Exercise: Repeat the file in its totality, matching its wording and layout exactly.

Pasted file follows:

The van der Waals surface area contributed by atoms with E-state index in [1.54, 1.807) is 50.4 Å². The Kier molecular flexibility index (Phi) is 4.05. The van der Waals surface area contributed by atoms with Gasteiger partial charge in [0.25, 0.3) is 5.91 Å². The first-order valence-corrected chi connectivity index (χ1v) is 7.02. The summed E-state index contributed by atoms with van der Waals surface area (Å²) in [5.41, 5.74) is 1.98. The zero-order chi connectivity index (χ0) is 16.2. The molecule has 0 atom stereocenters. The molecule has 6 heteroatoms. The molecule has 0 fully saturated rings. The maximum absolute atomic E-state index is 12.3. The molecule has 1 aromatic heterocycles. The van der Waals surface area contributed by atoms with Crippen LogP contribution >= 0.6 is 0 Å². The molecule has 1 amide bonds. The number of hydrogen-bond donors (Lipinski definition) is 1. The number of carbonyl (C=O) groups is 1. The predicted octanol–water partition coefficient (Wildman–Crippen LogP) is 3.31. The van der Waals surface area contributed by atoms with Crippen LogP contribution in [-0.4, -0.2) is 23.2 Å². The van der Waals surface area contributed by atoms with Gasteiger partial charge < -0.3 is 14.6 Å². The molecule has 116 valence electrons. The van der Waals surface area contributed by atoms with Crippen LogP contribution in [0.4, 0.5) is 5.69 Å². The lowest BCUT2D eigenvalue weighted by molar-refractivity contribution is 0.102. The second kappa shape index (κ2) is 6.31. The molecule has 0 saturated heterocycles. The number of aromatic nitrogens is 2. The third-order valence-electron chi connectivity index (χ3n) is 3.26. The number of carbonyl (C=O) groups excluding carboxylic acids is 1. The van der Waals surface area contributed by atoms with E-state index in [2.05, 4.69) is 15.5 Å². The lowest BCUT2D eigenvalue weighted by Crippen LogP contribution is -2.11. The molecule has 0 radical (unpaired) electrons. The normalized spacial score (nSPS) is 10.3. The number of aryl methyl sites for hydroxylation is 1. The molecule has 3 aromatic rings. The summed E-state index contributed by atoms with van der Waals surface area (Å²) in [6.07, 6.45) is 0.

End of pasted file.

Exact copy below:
The van der Waals surface area contributed by atoms with E-state index in [1.54, 1.807) is 50.4 Å². The Kier molecular flexibility index (Phi) is 4.05. The van der Waals surface area contributed by atoms with Gasteiger partial charge in [0.25, 0.3) is 5.91 Å². The first-order valence-corrected chi connectivity index (χ1v) is 7.02. The summed E-state index contributed by atoms with van der Waals surface area (Å²) in [5.41, 5.74) is 1.98. The zero-order chi connectivity index (χ0) is 16.2. The molecule has 0 atom stereocenters. The molecule has 6 heteroatoms. The molecule has 0 fully saturated rings. The maximum absolute atomic E-state index is 12.3. The molecule has 1 aromatic heterocycles. The van der Waals surface area contributed by atoms with Crippen LogP contribution >= 0.6 is 0 Å². The molecule has 1 amide bonds. The number of hydrogen-bond donors (Lipinski definition) is 1. The number of carbonyl (C=O) groups is 1. The predicted octanol–water partition coefficient (Wildman–Crippen LogP) is 3.31. The van der Waals surface area contributed by atoms with Crippen LogP contribution in [-0.4, -0.2) is 23.2 Å². The van der Waals surface area contributed by atoms with Gasteiger partial charge < -0.3 is 14.6 Å². The molecule has 116 valence electrons. The van der Waals surface area contributed by atoms with Crippen LogP contribution in [0.4, 0.5) is 5.69 Å². The lowest BCUT2D eigenvalue weighted by molar-refractivity contribution is 0.102. The second kappa shape index (κ2) is 6.31. The molecule has 0 saturated heterocycles. The number of aromatic nitrogens is 2. The third-order valence-electron chi connectivity index (χ3n) is 3.26. The number of carbonyl (C=O) groups excluding carboxylic acids is 1. The van der Waals surface area contributed by atoms with E-state index in [2.05, 4.69) is 15.5 Å². The lowest BCUT2D eigenvalue weighted by Crippen LogP contribution is -2.11. The molecule has 0 radical (unpaired) electrons. The normalized spacial score (nSPS) is 10.3. The number of aryl methyl sites for hydroxylation is 1. The molecule has 3 aromatic rings. The summed E-state index contributed by atoms with van der Waals surface area (Å²) in [6.07, 6.45) is 0.